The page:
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Washington Death with Dignity Act: A History


The first significant initiative in Washington state to legalize some form of physician-assisted dying, Initiative 119 sought to allow euthanasia by lethal injection. The initiative failed 46 to 54 percent.


On March 6, the U.S. Ninth Circuit Court of Appeals reversed, in Washington v. Glucksberg, a district court’s decision holding unconstitutional the state of Washington’s ban on physician-assisted dying. The case was the first of its kind to be decided by a full federal appeals court. By holding that the ban on physician-assisted suicide violates the 14th Amendment’s Due Process Clause, the ruling created an opening for a physician-assisted dying law to be enacted in the future.


On June 16, the Supreme Court of the United States ruled to reverse the Ninth Circuit Court of Appeals decision in Washington v. Glucksberg. The Court thus held that assisted suicide, not being a fundamental liberty interest, was not protected under the 14th Amendment.


On April 8, 2005, our board of directors made a decision to identify partners in Washington and pursue a 2008 ballot initiative, before any other organization identified Washington as a possibility.


A coalition—individuals from the state of Washington, Death with Dignity National Center, Compassion & Choices, and Compassion & Choices of Washington—first convened on February 24, 2006, to discuss a potential Washington Death with Dignity initiative.

Polls show support for Death with Dignity among state residents stood at 64%.


The campaign officially launched on August 23, 2007, with the Coalition’s vote to establish the It’s My Decision Committee. The Oregon Death with Dignity Political Action Fund (now Death with Dignity Political Fund) donated $200,000 in seed money to jumpstart the campaign, and Eli Stutsman, a Portland-based attorney and lead drafter of the Oregon Death with Dignity Act, authored the Washington Death with Dignity Act.


On January 24, 2008, former Washington Governor Booth Gardner filed the initiative with the Secretary of State’s office in Washington. A month later the It’s My Decision Committee was renamed Yes on I-1000.

From March to June, 2008, more than 3,600 volunteers gathered signatures for the initiative to be put on the ballot (paid staff were also used to gather signatures). On July 2, Gov. Gardner turned in over 317,000 signatures, nearly 100,000 more than needed to make it onto the ballot. The Secretary of State certified the measure on August 13, and Initiative 1000 was put on the November 2008 ballot.

Gov. Booth Gardner donated $300,000 to the Yes on I-1000 campaign, making him the largest single contributor to the campaign.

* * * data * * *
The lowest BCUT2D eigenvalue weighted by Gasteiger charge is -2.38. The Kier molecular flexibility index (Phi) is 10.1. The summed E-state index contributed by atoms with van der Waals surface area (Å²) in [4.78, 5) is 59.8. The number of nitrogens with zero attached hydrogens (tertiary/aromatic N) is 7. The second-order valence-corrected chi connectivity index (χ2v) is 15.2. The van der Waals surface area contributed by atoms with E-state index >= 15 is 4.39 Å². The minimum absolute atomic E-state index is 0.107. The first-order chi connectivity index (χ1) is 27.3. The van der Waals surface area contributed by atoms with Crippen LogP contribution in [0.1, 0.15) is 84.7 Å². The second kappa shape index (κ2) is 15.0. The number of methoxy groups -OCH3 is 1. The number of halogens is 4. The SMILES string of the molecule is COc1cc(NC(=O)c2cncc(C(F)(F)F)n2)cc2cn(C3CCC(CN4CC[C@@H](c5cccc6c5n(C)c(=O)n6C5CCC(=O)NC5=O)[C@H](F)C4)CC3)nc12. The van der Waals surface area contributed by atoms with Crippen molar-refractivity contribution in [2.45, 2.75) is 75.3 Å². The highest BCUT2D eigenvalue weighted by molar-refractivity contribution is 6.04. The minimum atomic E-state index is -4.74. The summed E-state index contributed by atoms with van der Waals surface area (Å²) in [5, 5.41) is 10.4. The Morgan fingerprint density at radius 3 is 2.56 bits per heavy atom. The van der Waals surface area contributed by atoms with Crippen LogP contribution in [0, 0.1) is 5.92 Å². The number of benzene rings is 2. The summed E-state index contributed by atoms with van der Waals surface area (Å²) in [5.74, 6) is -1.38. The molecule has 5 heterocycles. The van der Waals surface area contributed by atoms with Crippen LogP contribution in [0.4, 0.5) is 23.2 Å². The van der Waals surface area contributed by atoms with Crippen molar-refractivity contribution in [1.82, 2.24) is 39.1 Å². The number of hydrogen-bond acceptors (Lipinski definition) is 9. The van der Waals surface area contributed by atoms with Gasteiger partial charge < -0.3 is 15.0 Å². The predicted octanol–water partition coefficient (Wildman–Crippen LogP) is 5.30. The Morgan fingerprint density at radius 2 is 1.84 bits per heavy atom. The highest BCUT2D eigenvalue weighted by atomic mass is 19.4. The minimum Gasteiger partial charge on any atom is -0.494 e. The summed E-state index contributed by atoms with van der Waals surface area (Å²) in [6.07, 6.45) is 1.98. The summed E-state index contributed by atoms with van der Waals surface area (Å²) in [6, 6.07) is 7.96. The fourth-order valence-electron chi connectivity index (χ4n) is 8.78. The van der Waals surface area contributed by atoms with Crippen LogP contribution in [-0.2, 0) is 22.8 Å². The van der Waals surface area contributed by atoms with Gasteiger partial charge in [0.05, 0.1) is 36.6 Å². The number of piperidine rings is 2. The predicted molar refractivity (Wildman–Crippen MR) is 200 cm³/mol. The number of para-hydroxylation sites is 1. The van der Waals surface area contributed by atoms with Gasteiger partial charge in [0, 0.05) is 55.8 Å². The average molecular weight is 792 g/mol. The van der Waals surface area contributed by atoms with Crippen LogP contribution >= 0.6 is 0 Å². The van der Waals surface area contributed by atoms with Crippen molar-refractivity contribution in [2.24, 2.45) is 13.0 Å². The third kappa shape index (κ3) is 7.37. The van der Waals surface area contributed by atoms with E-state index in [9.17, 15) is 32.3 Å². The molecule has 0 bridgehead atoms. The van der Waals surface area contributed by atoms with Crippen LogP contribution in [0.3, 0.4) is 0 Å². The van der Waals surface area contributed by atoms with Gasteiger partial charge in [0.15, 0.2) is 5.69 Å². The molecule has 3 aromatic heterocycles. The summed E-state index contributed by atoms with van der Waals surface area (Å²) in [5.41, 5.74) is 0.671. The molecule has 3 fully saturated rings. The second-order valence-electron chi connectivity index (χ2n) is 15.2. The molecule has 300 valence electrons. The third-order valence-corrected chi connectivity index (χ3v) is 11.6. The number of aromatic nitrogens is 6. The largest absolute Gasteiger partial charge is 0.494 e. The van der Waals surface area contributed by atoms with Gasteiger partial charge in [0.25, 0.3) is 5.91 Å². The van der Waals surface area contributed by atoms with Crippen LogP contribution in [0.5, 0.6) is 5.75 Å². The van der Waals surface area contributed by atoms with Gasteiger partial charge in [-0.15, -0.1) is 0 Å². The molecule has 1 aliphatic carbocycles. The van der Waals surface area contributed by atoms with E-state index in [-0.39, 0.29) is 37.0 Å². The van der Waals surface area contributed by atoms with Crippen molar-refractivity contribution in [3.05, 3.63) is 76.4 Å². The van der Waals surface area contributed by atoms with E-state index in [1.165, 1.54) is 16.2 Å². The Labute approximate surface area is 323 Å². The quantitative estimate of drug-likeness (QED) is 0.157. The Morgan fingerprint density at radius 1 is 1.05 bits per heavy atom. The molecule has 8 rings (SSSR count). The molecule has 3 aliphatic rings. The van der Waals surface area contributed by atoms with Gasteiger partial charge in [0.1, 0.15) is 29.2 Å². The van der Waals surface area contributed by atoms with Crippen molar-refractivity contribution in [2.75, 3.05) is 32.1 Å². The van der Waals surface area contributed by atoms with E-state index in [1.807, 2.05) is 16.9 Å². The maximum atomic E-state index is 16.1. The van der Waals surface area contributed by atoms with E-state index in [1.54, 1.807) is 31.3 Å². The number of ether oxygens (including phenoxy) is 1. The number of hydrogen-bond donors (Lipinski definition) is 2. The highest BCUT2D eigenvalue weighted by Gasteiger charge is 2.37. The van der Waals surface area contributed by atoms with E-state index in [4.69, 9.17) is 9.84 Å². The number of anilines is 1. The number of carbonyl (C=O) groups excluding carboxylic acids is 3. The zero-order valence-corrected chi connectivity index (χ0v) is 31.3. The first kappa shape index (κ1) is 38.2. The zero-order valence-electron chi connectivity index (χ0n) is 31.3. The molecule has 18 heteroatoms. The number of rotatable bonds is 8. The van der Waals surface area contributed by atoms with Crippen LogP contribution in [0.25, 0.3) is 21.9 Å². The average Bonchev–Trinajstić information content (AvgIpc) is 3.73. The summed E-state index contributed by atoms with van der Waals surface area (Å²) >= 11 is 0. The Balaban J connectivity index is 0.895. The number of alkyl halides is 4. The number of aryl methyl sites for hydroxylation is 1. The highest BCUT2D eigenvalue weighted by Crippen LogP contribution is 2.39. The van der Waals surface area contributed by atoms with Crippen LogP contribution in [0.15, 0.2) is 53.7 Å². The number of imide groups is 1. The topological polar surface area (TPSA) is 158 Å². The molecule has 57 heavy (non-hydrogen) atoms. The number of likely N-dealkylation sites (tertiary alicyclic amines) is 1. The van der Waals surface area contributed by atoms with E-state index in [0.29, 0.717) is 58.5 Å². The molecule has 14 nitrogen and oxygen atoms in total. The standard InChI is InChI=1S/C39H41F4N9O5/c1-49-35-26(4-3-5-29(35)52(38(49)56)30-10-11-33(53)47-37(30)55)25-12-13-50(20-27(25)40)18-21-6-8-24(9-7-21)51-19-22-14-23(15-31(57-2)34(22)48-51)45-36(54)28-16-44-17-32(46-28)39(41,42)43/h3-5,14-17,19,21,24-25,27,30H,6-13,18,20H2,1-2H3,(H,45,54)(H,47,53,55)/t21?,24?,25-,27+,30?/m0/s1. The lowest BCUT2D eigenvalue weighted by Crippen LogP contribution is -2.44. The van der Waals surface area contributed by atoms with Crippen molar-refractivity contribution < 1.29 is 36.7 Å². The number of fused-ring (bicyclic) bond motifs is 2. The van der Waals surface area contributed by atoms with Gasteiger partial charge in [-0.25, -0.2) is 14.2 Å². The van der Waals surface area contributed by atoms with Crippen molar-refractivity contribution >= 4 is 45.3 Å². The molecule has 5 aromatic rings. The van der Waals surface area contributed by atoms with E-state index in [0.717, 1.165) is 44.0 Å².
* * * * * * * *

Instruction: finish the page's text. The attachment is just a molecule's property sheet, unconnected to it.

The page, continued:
The Oregon Death with Dignity Fund donated $615,000 to the campaign, the largest campaign contribution from a single organization; our family of organizations contributed a total of $930,000, or 19% of total (166 Catholic parishes, dioceses, and organizations from 40 different states donated a total of $805,518 to the opposition campaign). We also contributed in kind, including more than 1,100 hours of staff time on the ground and in our Portland, Oregon, headquarters, budgets, political strategy, proprietary polling data, legal expertise, convening of the task force, authorship of the statute, in the stated and hundreds Our contribution totaled $1,577,700, nearly 75% of our total organizational resources throughout the two-year span of the campaign.

In all, the Yes on I-1000 campaign raised $4,890,020, the first time in the history of the Death with Dignity movement that the proponent’s fundraising exceeded that of the opponents.

On November 4, 2008, Washington voters went to the polls and made Washington the second state in the nation to enact a Death with Dignity law. Exit polls showed that 49% of Protestants, 47% of Catholics, and 79% “no religion” voters voted in favor.


The Washington Death with Dignity Act went into effect on March 5, 2009.


In the 2017 legislative session, four Republican and one Democratic State Senators proposed SB 5433 which would add “the treatment for the purpose of cure and the treatment for the purpose of extending the patient’s life” to the feasible alternatives the attending physician would have to inform a requesting patient about under the Washington Death with Dignity Act. The bill passed in the Senate on March 7 on a 26 to 23 vote. The bill was then reintroduced in the 2018 session, and did not advance.